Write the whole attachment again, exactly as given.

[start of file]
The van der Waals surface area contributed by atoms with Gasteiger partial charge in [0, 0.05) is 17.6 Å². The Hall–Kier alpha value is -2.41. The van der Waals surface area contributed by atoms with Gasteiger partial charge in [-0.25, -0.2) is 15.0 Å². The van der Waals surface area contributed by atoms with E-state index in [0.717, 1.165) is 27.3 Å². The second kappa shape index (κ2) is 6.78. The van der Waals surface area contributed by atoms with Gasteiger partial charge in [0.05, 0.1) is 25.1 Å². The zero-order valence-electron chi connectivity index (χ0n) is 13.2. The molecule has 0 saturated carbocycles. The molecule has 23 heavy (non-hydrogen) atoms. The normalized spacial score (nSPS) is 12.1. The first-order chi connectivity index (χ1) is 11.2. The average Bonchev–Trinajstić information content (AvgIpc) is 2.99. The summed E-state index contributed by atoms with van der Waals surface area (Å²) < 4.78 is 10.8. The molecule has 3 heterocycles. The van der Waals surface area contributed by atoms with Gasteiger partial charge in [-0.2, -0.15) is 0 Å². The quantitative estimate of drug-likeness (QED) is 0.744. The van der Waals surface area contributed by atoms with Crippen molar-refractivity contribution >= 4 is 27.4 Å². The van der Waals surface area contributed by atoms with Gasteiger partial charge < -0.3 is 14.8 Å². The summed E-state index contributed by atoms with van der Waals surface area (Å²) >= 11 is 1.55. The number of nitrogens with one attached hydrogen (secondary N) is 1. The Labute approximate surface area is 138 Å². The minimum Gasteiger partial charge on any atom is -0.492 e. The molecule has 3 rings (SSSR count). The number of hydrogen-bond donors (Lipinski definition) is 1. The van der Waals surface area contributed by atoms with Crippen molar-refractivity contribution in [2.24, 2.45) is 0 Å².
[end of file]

The van der Waals surface area contributed by atoms with Gasteiger partial charge in [0, 0.05) is 17.6 Å². The Hall–Kier alpha value is -2.41. The van der Waals surface area contributed by atoms with Gasteiger partial charge in [-0.25, -0.2) is 15.0 Å². The van der Waals surface area contributed by atoms with E-state index in [0.717, 1.165) is 27.3 Å². The second kappa shape index (κ2) is 6.78. The van der Waals surface area contributed by atoms with Gasteiger partial charge in [0.05, 0.1) is 25.1 Å². The zero-order valence-electron chi connectivity index (χ0n) is 13.2. The molecule has 0 saturated carbocycles. The molecule has 23 heavy (non-hydrogen) atoms. The normalized spacial score (nSPS) is 12.1. The first-order chi connectivity index (χ1) is 11.2. The average Bonchev–Trinajstić information content (AvgIpc) is 2.99. The summed E-state index contributed by atoms with van der Waals surface area (Å²) < 4.78 is 10.8. The molecule has 3 heterocycles. The van der Waals surface area contributed by atoms with Gasteiger partial charge in [-0.2, -0.15) is 0 Å². The quantitative estimate of drug-likeness (QED) is 0.744. The van der Waals surface area contributed by atoms with Crippen molar-refractivity contribution >= 4 is 27.4 Å². The van der Waals surface area contributed by atoms with Gasteiger partial charge < -0.3 is 14.8 Å². The summed E-state index contributed by atoms with van der Waals surface area (Å²) >= 11 is 1.55. The number of nitrogens with one attached hydrogen (secondary N) is 1. The Labute approximate surface area is 138 Å². The minimum Gasteiger partial charge on any atom is -0.492 e. The molecule has 3 rings (SSSR count). The number of hydrogen-bond donors (Lipinski definition) is 1. The van der Waals surface area contributed by atoms with Crippen molar-refractivity contribution in [2.24, 2.45) is 0 Å².